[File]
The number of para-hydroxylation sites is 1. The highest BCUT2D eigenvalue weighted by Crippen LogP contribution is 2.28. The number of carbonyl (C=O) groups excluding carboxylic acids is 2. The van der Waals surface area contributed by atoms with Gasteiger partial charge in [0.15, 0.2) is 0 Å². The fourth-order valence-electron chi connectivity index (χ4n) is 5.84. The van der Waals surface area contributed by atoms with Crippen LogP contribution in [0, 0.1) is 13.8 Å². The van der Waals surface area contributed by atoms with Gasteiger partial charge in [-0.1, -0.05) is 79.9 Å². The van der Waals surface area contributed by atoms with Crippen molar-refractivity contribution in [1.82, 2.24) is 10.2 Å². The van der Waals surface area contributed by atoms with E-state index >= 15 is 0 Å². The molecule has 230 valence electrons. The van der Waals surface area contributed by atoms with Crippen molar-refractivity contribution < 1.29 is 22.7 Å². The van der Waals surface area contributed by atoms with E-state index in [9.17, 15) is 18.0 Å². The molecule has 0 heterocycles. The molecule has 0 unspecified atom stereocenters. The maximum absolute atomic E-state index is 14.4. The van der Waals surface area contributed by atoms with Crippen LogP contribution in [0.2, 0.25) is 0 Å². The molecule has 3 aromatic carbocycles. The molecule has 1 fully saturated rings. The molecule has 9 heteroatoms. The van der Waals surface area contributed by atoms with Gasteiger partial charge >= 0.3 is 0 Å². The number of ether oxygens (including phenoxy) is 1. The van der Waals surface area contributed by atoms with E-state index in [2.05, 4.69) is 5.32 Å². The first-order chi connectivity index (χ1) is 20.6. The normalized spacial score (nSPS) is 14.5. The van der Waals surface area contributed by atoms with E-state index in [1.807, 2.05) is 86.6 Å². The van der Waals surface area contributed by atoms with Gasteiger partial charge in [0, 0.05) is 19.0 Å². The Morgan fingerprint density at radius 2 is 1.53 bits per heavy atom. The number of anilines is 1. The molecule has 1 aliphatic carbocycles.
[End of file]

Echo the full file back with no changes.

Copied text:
The number of para-hydroxylation sites is 1. The highest BCUT2D eigenvalue weighted by Crippen LogP contribution is 2.28. The number of carbonyl (C=O) groups excluding carboxylic acids is 2. The van der Waals surface area contributed by atoms with Gasteiger partial charge in [0.15, 0.2) is 0 Å². The fourth-order valence-electron chi connectivity index (χ4n) is 5.84. The van der Waals surface area contributed by atoms with Crippen LogP contribution in [0, 0.1) is 13.8 Å². The van der Waals surface area contributed by atoms with Gasteiger partial charge in [-0.1, -0.05) is 79.9 Å². The van der Waals surface area contributed by atoms with Crippen molar-refractivity contribution in [1.82, 2.24) is 10.2 Å². The van der Waals surface area contributed by atoms with E-state index >= 15 is 0 Å². The molecule has 230 valence electrons. The van der Waals surface area contributed by atoms with Crippen molar-refractivity contribution < 1.29 is 22.7 Å². The van der Waals surface area contributed by atoms with E-state index in [9.17, 15) is 18.0 Å². The molecule has 0 heterocycles. The molecule has 0 unspecified atom stereocenters. The maximum absolute atomic E-state index is 14.4. The van der Waals surface area contributed by atoms with Crippen LogP contribution in [0.2, 0.25) is 0 Å². The molecule has 3 aromatic carbocycles. The molecule has 1 fully saturated rings. The molecule has 9 heteroatoms. The van der Waals surface area contributed by atoms with Gasteiger partial charge >= 0.3 is 0 Å². The number of ether oxygens (including phenoxy) is 1. The van der Waals surface area contributed by atoms with E-state index in [2.05, 4.69) is 5.32 Å². The first-order chi connectivity index (χ1) is 20.6. The normalized spacial score (nSPS) is 14.5. The van der Waals surface area contributed by atoms with E-state index in [1.807, 2.05) is 86.6 Å². The van der Waals surface area contributed by atoms with Gasteiger partial charge in [0, 0.05) is 19.0 Å². The Morgan fingerprint density at radius 2 is 1.53 bits per heavy atom. The number of anilines is 1. The molecule has 1 aliphatic carbocycles.